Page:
REFERENCES

Lepneva, S. G. “Zhizn’ ν ozerakh.” In Zhizn’presnykh vod SSSR, vol. 3. Moscow-Leningrad, 1950.
Rossolimo, L. L. “Ocherki po geografii vnutrennikh vod SSSR.” Reki i ozera. Moscow, 1952.
Davydov, L. K. Gidrografiia SSSR (Vody sushi), parts 1–2. Leningrad, 1953–55.
Muraveiskii, S. D. Reki i ozera. Moscow, 1960.
Zaikov, B. D., Ocherki po ozerovedeniiu, parts 1–2. Leningrad, 1955–1960.
Table 1. The world’s largest lakes’
 Elevation above sea level (m)Area (sq km)Maximum depth (m)Drainage
1 The Caspian Sea is often considered to be the world’s largest lake. However, in its size, processes, and development it is more a sea than a lake.
  EURASIA  
Aral............................5364,50067Undrained
Baikal...........................45631,5001,620Through Angara River into Enisei River
Balkhash.........................34022,000–17,00026Undrained
Issyk-Kul’ ..........................1,6086,200–6,300702Undrained
Ladoga ..........................417,700230Through Neva River into Gulf of Finland
Onega ..........................339,700120Through Svir’ River into Lake Ladoga
Tonle Sap#10,000–2,70014Through Tonle Sap River into Mekong River
Tungt’ing2512,000–4,000In winter into Yangtze River, in summer influx of water from Yangtze River
 AFRICA
Chad ...........................28126,000–12,00011–4Underground drainage
Nyasa (Malawi) ..........................47230,800706Through Shire River into Zambezi River
Rudolf...........................3758,50073Undrained
Tanganyika........................77334,0001,435Along Lukuga River into Congo (Zaire) River
Victoria..........................1,13468,00080Through Victoria Nile River into Lake Mobuto Sese Seko
 NORTH AMERICA
Erie ............................17425,70064Through Niagara River into Lake Ontario
Great Bear........................11930,000137Through Great Bear River into Mackenzie River
Great Slave .......................15028,600150Through Mackenzie River into Beaufort Sea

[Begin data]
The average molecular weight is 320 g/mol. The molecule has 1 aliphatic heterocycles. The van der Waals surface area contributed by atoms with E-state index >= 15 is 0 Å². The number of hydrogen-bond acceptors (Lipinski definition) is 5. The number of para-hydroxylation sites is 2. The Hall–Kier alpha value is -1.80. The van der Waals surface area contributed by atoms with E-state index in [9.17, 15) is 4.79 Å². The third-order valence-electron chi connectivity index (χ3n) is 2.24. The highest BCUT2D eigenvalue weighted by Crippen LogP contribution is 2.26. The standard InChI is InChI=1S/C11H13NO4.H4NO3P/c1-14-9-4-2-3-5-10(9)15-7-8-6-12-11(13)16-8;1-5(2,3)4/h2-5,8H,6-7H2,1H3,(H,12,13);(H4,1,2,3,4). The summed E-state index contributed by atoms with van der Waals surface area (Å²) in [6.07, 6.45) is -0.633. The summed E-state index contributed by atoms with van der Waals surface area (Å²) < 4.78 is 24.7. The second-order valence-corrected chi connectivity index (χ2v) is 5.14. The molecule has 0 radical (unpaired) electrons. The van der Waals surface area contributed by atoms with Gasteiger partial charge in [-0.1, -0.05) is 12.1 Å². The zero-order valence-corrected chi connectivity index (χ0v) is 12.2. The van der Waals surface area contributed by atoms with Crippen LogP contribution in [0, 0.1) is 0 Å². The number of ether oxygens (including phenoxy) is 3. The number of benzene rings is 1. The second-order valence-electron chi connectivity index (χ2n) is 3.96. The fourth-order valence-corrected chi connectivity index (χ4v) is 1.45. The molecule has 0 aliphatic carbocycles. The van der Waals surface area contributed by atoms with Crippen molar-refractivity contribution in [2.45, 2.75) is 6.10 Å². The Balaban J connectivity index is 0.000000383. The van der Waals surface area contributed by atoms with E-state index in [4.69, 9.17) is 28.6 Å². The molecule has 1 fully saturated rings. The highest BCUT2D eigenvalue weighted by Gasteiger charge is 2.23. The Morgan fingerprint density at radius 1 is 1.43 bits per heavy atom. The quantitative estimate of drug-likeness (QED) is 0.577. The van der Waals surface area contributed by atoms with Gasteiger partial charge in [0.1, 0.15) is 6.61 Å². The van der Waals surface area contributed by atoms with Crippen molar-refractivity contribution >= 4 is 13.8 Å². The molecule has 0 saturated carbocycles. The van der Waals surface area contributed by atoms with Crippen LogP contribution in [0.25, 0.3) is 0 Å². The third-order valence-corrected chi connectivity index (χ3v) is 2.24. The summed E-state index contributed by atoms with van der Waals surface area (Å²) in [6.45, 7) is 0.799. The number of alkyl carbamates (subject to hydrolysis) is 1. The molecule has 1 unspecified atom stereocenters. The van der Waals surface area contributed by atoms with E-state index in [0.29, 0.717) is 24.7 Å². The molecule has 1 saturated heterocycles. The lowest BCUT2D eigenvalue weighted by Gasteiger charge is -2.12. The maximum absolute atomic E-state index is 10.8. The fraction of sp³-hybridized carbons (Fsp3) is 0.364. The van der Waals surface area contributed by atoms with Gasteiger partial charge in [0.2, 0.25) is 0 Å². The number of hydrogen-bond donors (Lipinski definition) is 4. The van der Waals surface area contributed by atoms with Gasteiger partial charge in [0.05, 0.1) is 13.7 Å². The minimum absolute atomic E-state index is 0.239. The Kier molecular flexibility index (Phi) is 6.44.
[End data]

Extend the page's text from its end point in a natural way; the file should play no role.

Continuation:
Huron...........................17759,600208Through St. Clair River into Lake St. Clair
Michigan .........................17758,000281Connected with Lake Huron through Straits of Mackinac
Nicaragua ........................328,40070Through San Juan River into Caribbean Sea
Ontario..........................7519,500236Through St. Lawrence River into Gulf of St. Lawrence
Superior .........................18382,400393Through St. Marys River into Lake Huron
Winnipeg.........................21724,30028Through Nelson River into Hudson Bay
 SOUTH AMERICA
Maracaibo ..........................016,300250Through straits into Caribbean Sea
Titicaca..........................3,8128,300304Through Desaguadero River into Lake Poopó
 AUSTRALIA
Eyre............................1215,000 or lessUndrained
Bogoslovskii, B. B. Ozerovedenie. Moscow, 1960.
Zhadin, V. I., and S. V. Gerd. Reki, ozera i vodokhranilishcha SSR, ikh fauna i flora. Moscow, 1961.
Sokolov, A. A. Gidrografiia SSSR. Leningrad, 1964.
Trudy Laboratorii ozerovedeniia AN SSSR, vols. 20, 22. Leningrad, 1966–68.
Hutchinson, G. E. Limnologiia. Moscow, 1969. (Translated from English.)
Kuznetsov, S. I. Mikroflora ozer i ee geokhimicheskaia deiatel’nost’. Leningrad, 1970.
Domanitskii, A. P., R. G. Dubrovina, and A. I. Isaeva. Reki i ozera Sovetskogo Soiuza. Leningrad, 1971.

B. B. BOGOSLOVSKII and K. A. VOSKRESENSKII

References in classic literature ?
From my window here in Bellaggio, I have a view of the other side of the lake now, which is as beautiful as a picture.
Each license permitted the fitting out of two large canoes with merchandise for the lakes, and no more than twenty-five licenses were to be issued in one year.
At last they cleared the dread Fifty Mile River and came out on Lake Le Barge.
The principal aim of his journey was to reconnoitre Lake Tchad, from which he was still three hundred and fifty miles distant.
So rapid was the progress of the light vessels, that the lake curled in their front, in miniature waves, and their motion became undulating by its own velocity.
Captain Sublette, in one of his early expeditions across the mountains, is said to have sent four men in a skin canoe, to explore the lake, who professed to have navigated all round it; but to have suffered excessively from thirst, the water of the lake being extremely salt, and there being no fresh streams running into it.
When they arrived there they went at once to the Lake, and this time the lions did not stir, nor did the springs flow, and neither did the Lake speak.
Quite different from Lake Asphaltite, whose depression is twelve hundred feet below the sea, it contains considerable salt, and one quarter of the weight of its water is solid matter, its specific weight being 1,170, and, after being distilled, 1,000.
It was over two miles, but we did not pause until the harbor was in view, and still we could not see the lake because of the sandstone cliffs which intervened.
Looking back at the events of the night, I can recall but one consideration that stayed my feet on the fatal path which led back to the lake.
Here we turned away toward the north, skirting the marshes and after several days arriving at what I have called Long Lake.
The tenants of the lake were far-famed for both their quantities and their quality, and the ice had hardly disappeared before numberless little boats were launched from the shores, and the lines of the fishermen were dropped into the inmost recesses of its deepest caverns, tempting the unwary animals with every variety of bait that the ingenuity or the art of man had invented.